While gold is clearly a monetary asset and will, if anything, extend its influence as the only non-fiat currency (especially following developments in Europe last week), it is clear that in recent weeks it has been moving more closely in line with the rest of the commodities sector than with currencies or other financial instruments.  Correlation analysis however shows that the relationship with the $:€ rate is tightening, while that with the G6-trade-weighted rate appears to be relatively static.  The price in euros, meanwhile, has been tightening its relationship with credit default instruments as concerns over European debt have intensified once more.

Obviously risk appetite is an important driver of short term movements in the financial sector and this has been a key to the comparative homogeneity of the commodities sector, stretching back at least as far as the collapse of Lehman Brothers.  The correlation table shown here does demonstrate, however, that “perception of risk” per se, as measured in this case by the VIX volatility index, is taking something of a back seat to currency movements, while gold and the equities are forging ever closer links – and there has been a sharp strengthening in the relationship with the ten-year bond.  All of this tends to confirm the perception that investors remain nervous and this argues for further highs in due course.  The path will not be a straight one, however, as there are still possibilities of the occasional bout of liquidation as a result of distress and in order to raise funds.  Any dollar strength is likely also to see gold falter.

Daily log-correlation of gold and other key asset classes

May

Since Mar 7

post-Lehman

Silver

64.5%

65.9%

57.4%

WTI

60.8%

54.6%

24.6%

Palladium

58.1%

62.2%

45.7%

Copper

52.1%

50.3%

31.4%

Platinum

49.5%

64.0%

53.2%

S+P

30.5%

19.0%

3.0%

-36.5%

-33.6%

-21.2%

G6

-34.5%

-34.5%

-25.5%

REIT

15.8%

18.2%

3.6%

VIX

-15.2%

-24.8%

-5.3%

Ten-year bond

14.9%

1.2%

-3.9%

The $:€ rate has been one of the more important drivers of the dollar gold price during May at almost 37%, higher than the 34% correlation that has prevailed since the 7th of March when Greek debt was downgraded, and rather stronger than the 21% correlation since the day that Lehman Brothers filed for bankruptcy.  The euro price itself, however, has scaled new heights in response to the further downgrading of Greek debt in the last week of May, not to mention prior downgrades elsewhere in Europe, and persistent disagreements within the Federal Open Market Committee about the outlook for the US economy and how to manage policy after the end of QE2.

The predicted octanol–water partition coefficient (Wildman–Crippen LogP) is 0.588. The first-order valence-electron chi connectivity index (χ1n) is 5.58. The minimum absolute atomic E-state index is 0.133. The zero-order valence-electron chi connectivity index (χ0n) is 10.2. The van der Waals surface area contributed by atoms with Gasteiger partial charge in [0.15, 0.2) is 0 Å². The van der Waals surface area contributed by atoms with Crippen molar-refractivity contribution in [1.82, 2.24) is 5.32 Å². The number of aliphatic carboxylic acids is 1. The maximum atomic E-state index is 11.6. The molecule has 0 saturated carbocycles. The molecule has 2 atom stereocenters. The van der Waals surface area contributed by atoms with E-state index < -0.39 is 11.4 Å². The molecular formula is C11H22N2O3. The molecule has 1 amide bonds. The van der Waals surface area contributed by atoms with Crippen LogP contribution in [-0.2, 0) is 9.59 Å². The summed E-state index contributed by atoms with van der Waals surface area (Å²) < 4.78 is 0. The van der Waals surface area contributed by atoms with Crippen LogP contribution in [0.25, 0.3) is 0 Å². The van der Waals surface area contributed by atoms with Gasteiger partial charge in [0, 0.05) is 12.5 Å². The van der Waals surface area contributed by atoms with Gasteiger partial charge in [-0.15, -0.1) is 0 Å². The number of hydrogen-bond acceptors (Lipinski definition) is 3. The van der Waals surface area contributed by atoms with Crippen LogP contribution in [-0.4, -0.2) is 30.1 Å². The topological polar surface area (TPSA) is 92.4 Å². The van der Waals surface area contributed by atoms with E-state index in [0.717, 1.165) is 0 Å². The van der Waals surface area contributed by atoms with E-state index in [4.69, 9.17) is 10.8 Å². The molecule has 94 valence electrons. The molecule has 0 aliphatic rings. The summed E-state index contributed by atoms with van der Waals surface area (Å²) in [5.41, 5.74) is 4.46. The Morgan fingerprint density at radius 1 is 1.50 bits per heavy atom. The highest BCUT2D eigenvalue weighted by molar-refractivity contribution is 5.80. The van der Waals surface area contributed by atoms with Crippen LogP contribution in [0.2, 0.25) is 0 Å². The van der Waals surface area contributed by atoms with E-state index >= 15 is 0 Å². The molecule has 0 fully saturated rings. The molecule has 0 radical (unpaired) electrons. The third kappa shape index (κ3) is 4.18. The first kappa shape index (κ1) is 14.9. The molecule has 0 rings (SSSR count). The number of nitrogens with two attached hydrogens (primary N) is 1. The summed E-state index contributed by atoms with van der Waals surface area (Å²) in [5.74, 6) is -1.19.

Sentiment would also have been boosted by more political debate following the progress in the European Parliament towards allowing clearing houses to use gold as collateral.  The proposal has cleared one hurdle, with the Committee on Economic and Monetary Affairs voting to allow central counterparties to accept gold as collateral under the European Market Infrastructure Regulation.  This now needs to go to vote in the European Parliament and the Council of the European Union in July.  While unlikely to have any specific impact on the overall supply-demand dynamic, the approval of the use of gold as collateral would further cement the metal’s role as a non-fiat currency.

The close correlation with other commodity prices demonstrates mass movement of funds rather than the increased influence of any one individual element.  Although the fall in silver was largely regarded as responsible for the rout in the commodities sector in the first half of May, the gold-silver relationship has always been a tight one.  Gold drives longer-term trends on the back of financial and economic considerations, while shorter term moves in silver will often presage changes in trends among the two because of its higher volatility that often causes it to be used as a geared method of playing the gold price.

For the time being the commodities are moving together although platinum and palladium are taking a slightly different course on the back of positive investor sentiment with respect to their fundamental outlook.  For the time being, though, underlying shifts suggest that when it comes to gold it should also pay to watch the currencies, closely.  It is arguable that gold had become overbought in euro terms and that a further correction is now likely.  Finally, one of the keys to the $:€ rate is of course the state of sentiment over European debt woes and that, by definition, impinges on the gold price.  The correlation between the euro-denominated gold price and the Greek CDS ten-year credit default swap has been an impressive 24% since the date of the March downgrade of Greek debt, compared with just 2% since the date of the Lehman Brothers’ collapse   Gold’s influences are always many and varied; Europe is currently an important key.